Pet Bunny: Do I or Don’t I?

I’m talking bunnies. A cute little white one with a light brown patch on its back and a light brown one with a little white mark on its crown. Both very fluffy and the white one even has bright pink ears from all this heat. My girls really, really want bunnies. And when I asked in the pet shop while I was buying goodies for our beagle, it was more to ease my conscience. I didn’t expect that the assistant would say, “Yes, we do have two bunnies that are ready to leave today!” And then I expected even less that I would fall in love with their sweet fluffiness, floppy ears and all.

Now, I know, EVERYone has told me: DON’T, for all sorts of reasons – rabbits live for a long time (up to 10 years and beyond), and you can’t really do much with rabbits; they’re just there. Always. Even when you go on holiday, which means a lot of organising and phone calls that all inevitably falls onto Mummy, as the kids soon get back into being busy about their after-school life. Then there’s the reality of natural predators: foxes and martens and a gang of badgers that are storming the neighbourhood at night. I’m not sure how I feel about waking up to a decapitated rabbit, sucked dry (apparently Martens have vampiric habits) and removing it before the kids come down.

So, what do I do? And in fact, why do I even bother to think it’s an option? I know it’s a silly idea. But still, when I see them – we’ve visited the pet shop a few times – why is it that I want them so badly? Is the heat playing with my mind? Is it the wave of nostalgia I’ve been feeling because my oldest has just turned sixteen and this is my last chance at providing a happy ‘little house on the prairie’ family home, for my girls at least, as long as they’re still – well, girls, rabbits and all? Or is it simply hormones trying to tell me that I want another baby? (My youngest would also be OK with a baby sister, just like the one her best friend just got; that would let me off the hook for rabbits.)

When I was a child we never had pets until I was a teenager and we moved to Holland. We knew we’d be staying for a number of years, so my mother took the opportunity, while my father was on a business trip, and brought our gorgeous, light ginger kitten with four white paws home on a wet Sunday night. Sunday White-socks lived for eighteen years, and how we all loved her. What a perfect way to teach us to become responsible!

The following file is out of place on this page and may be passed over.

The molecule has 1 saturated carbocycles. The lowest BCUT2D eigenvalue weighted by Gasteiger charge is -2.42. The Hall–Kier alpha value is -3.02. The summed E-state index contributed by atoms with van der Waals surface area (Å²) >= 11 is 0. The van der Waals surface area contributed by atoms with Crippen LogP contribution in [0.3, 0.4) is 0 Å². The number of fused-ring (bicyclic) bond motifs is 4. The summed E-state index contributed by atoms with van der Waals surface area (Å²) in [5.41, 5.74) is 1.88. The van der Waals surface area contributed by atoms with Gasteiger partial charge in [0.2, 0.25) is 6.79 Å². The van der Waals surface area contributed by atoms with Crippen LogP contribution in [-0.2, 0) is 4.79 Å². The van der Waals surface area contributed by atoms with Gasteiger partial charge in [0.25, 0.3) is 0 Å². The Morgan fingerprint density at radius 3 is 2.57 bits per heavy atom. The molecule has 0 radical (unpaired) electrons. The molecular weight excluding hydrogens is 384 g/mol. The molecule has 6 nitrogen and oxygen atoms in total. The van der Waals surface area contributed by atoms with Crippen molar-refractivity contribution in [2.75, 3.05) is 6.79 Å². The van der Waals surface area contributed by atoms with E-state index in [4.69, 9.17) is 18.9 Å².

But who fed her? And brought her to the vet? I remember taking her on her first walk around the neighbourhood on a long string, but I don’t remember feeding her. I remember her sneaking into my room at night and rolling up under my duvet by my feet and purring both herself and me to sleep. But I don’t remember ever taking her to the vet.

And of course, we all know “Whodunit?” – Mummy! I wonder if it’s a cultural thing, this idea of wanting without doing anything to attain it. As if we simply have the right to pets and more pets and toys and trips to the farthest, craziest places on earth. Growing up as an expat is probably what made travelling the norm for me, along with the advantages that go with it, like the feeling that there are no limits to what is out there and available.

In contrast, when I worked as a volunteer on a Turtle Conservation Project in Sri Lanka, we lived in a rural village. I noticed the children, who of course had a hugely limited amount of “things” and never seemed to demand that they wanted this that or the other. I noticed that they were inquisitive and showed great joy when, for example, they found an old TV set that one of the fathers connected to a generator, so that all the kids in the village could watch all 20 minutes of “Ivanhoe” once a week. And they grew up looking after their younger siblings and helping their mums in the kitchen, so they didn’t need pets to learn responsibility – it was part of their lives.

Whatever the reason – culture, social background, beliefs – shouldn’t there be a point in our education where we show our kids that wanting is fair enough, it’s OK to want, but it’s also very OK to have a new look at what you already have and maybe enjoy that all over again. Like the fact that we have a beagle, and yes, he is six now and does have a bad back, but he still likes to play the “sniffing game”! And no, I’m not having another baby. Three’s a pretty decent number, I’d say, even though they are so cute and cuddly.

By Karin Mohler

Karin is a former expat, having settled down in her native Switzerland after a childhood abroad. She is challenged daily with balancing the peculiarities she picked up on her travels and integrating them in daily life in what is supposed to be her homeland. Her three children aged 16, 14 and 10 help her bridge the gap in understanding the culture she is now living in. Failing that, she gains insight and inspiration from the book Third Culture Kids: Growing Up Among Worlds, by D. C. Pollock and R. v. Reken (2009).

Karin writes about her novel-writing process in her blog and shares her inspiration in everyday things on her Instagram account.

Illustration by Masha Ellis

Masha works as a product manager in the finance industry during the day and dedicates her spare time to art, cooking and her traditional nutrition blog. She is Australian with Ukranian roots and now lives near Lake Zurich with her little girl. To find out more, follow her on Facebook or visit her blog

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